The roll out of wheelie bins is just one way the Council is tackling rats, as residents will no longer use plastic sacks that can split easily, with the spillage attracting vermin.
When the Council's waste contract comes to an end in 2023, households will make the switch from plastic sacks to wheelie bins in a bid to make the city cleaner, greener, and safer.
Alongside their already-existing green bins which will be collected weekly, residents will soon use:
Labour Councillor Lauren Townsend, Cabinet Member for Public Realm, said: "Wheelie bins will be hugely beneficial to Milton Keynes and residents are overwhelmingly in support of them following the consultation and trial - four out of five households said they wanted to make the switch."
"It is important that residents know they will have their smelly waste, such as residual, food and garden waste, collected weekly and there'll be a recycling collection every single week. Weekly collections are here to stay."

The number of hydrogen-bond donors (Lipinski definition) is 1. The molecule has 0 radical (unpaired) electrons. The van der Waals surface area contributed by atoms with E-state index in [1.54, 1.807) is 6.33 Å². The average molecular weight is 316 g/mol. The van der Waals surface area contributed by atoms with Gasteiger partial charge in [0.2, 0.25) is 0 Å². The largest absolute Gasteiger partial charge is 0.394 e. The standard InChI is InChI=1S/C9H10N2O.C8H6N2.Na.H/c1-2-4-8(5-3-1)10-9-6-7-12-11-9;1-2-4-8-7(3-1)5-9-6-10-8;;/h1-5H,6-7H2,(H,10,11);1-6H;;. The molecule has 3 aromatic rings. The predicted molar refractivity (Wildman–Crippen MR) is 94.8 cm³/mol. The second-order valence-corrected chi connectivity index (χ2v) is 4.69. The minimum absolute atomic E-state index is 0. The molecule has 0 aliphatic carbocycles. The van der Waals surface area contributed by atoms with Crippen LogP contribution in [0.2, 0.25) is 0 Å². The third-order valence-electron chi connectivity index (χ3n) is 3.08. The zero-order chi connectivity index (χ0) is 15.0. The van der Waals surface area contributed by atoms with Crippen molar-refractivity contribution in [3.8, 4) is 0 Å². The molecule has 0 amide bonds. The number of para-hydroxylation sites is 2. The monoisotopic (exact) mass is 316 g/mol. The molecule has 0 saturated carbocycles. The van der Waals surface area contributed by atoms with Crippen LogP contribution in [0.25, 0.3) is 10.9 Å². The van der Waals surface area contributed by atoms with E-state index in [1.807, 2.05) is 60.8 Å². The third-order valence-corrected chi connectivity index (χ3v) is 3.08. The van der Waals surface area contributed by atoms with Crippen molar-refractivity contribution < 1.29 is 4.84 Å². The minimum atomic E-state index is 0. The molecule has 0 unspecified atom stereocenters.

As well as the wheelie bins, the Labour/Liberal Democrat-ran Council has also installed 75 dual bins and 20 smart bins throughout the city, and new litter wardens have been taking a zero-tolerance approach to offenders.
Liberal Democrat Councillor Kerrie Bradburn campaigned for wheelie bins to be trialled in Milton Keynes: "There are many upsides to wheelie bins, but a key one is that they will help us to tackle rats and other pests. The current plastic sacks can easily tear, and be ripped open by animals, and the waste then attracts pests."
"Wheelie bins will help us achieve a Milton Keynes that is clean, green and safe."